Lydia and Sebastian would have been considered to be well off compared to others in Acapulco. She owned a bookstore, and her husband was a journalist. Although many of his articles were published anonymously, anonymity only works so far when your writing about the cartel Los Jardineros. Their son, Luca, is a typical 8-year-old who loves to play, but he’s also very smart about geography. But their relatively quiet life is obliterated in one moment.

In heart-stopping detail, Cummins endears Lydia and Luca to her audience. They are real people, fleeing real dangers. They just want to live beyond today. As citizens of the United States, it is hard for us to imagine leaving all we know behind and living elsewhere because we have no choice. This is precisely why these fictional migrants are so important. They provide us a window into the many individual stories and experiences of migrants who cross the U.S. border, and what we see will not only shock us awake, but force us to revisit our prejudices and malformed notions about immigrants and why they are in the United States instead of changing things in their own countries.

“In the road ahead, two young men, two teenage boys really, tote AR-15s. Perhaps it’s precisely because that make of gun isn’t quite as prolific or as sexy as the ubiquitous AK-47 here that Lydia finds it all the more terrifying. Ridiculous, she knows. One gun will make you as dead as another. But there’s something so utilitarian about the sleek, black AR-15, like it can’t be bothered to put on a show.” (pg. 82 ARC)

There is a deep sense of powerlessness but also a determination to retrieve some power over their own lives. As Lydia and Luca cross paths with other migrants, the picture becomes more detailed, more graphic, more upending. Even Lydia must come to terms with her own perceptions and pities she had for migrants…those views she had before she was forced to become a migrant herself. Her life as a bookstore owner, reader, middle-income mother blinded her in many ways to what was right in front of her until it is already too late. Much of her blindness is due to her inability to resist the charm of an educated reader, someone who clearly sees in her prey to be captured. The decisions she makes from the moment of tragedy until the end of the novel are governed by a her new perspective. Never take a mother’s love for granted; it is a powerful force.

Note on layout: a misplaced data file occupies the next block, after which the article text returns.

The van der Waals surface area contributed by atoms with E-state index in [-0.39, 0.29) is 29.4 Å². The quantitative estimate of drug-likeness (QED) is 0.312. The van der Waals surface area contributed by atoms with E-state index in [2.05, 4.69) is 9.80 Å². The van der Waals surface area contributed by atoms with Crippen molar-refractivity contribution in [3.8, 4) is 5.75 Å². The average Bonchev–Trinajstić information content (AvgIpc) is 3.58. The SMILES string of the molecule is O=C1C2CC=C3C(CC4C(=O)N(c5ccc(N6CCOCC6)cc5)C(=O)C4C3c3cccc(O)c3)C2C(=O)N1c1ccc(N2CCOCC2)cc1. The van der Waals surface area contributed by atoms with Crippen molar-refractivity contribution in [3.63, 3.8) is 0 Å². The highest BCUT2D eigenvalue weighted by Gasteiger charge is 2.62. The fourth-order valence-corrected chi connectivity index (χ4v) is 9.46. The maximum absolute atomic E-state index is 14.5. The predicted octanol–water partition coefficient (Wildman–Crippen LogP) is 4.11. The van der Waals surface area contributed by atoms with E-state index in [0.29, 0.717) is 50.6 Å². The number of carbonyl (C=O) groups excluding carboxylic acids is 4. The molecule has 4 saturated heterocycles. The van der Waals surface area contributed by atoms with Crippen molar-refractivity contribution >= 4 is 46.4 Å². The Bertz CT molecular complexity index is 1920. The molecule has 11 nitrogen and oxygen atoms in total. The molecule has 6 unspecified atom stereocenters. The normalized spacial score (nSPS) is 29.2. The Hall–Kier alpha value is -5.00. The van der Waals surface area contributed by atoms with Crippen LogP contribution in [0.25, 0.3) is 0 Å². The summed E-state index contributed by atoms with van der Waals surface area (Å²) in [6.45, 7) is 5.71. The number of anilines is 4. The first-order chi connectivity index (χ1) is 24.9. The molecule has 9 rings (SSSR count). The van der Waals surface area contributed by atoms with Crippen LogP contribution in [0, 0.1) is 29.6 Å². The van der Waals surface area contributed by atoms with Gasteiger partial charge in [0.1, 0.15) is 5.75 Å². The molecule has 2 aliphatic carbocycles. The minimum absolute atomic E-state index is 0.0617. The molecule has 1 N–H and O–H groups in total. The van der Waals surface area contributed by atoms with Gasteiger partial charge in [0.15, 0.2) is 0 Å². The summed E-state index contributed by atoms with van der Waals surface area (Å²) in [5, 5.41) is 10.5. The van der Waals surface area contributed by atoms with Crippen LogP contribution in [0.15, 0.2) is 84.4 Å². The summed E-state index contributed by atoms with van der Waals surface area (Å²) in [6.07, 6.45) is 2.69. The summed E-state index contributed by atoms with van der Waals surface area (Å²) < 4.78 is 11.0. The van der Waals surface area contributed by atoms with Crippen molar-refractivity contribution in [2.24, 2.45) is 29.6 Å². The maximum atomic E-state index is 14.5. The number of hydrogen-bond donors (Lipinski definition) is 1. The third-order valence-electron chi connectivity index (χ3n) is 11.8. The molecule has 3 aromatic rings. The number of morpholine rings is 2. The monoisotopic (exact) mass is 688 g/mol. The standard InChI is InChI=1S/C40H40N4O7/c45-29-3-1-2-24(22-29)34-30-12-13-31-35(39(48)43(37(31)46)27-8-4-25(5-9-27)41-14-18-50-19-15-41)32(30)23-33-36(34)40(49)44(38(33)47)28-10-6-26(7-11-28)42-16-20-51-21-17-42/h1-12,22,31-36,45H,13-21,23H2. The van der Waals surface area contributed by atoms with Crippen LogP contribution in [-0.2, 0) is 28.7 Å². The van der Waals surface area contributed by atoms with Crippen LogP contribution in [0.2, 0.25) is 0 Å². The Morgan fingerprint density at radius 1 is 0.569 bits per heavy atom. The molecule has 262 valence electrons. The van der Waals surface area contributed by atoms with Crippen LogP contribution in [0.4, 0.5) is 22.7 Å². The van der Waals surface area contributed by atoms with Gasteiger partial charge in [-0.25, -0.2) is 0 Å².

Migrants from Mexico and Central America struggle to make it to the United States, many atop La Bestia. They face starvation, dehydration, robbery, rape, murder, human trafficking and so much more, as the cartels continue to carve up these countries and sell their people to the highest bidder. IS America the sanctuary that many migrants believe it to be? No. But Cummins highlights those moments too in the stories Lydia is told from migrants returning home and those returning to the United States even though they were kicked out. With American dirt in the title, readers must reconsider what “American” means. Not all of the dirt/borders are considered American in the United States, yet residents of North and South America are all American.

American Dirt by Jeanine Cummins is the “IT” book for 2020 and without question all of the hype and praise is well deserved. This book has so many layers and would be a fantastic pick for book clubs everywhere. It is life changing; it is a book to open the eyes of the “America” we want to be to the eyes of the America we are. We are all American, regardless of the country in which we live or which country we came from.

RATING: Cinquain

***If you are in the Gaithersburg, Md., area, please join us for our first book club. American Dirt by Jeanine Cummins was selected as the first book for Gaithersburg Reads, a community book club read.

***Our big, giant book discussion event with Jeanine Cummins will be on March 31st, 7pm, at Gaithersburg High School Performing Arts Center.

 

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About the Author:

Jeanine Cummins is the author of four books: the bestselling memoir A Rip in Heaven, and the novels The Outside BoyThe Crooked Branch, and American Dirt. She lives in New York with her husband and two children.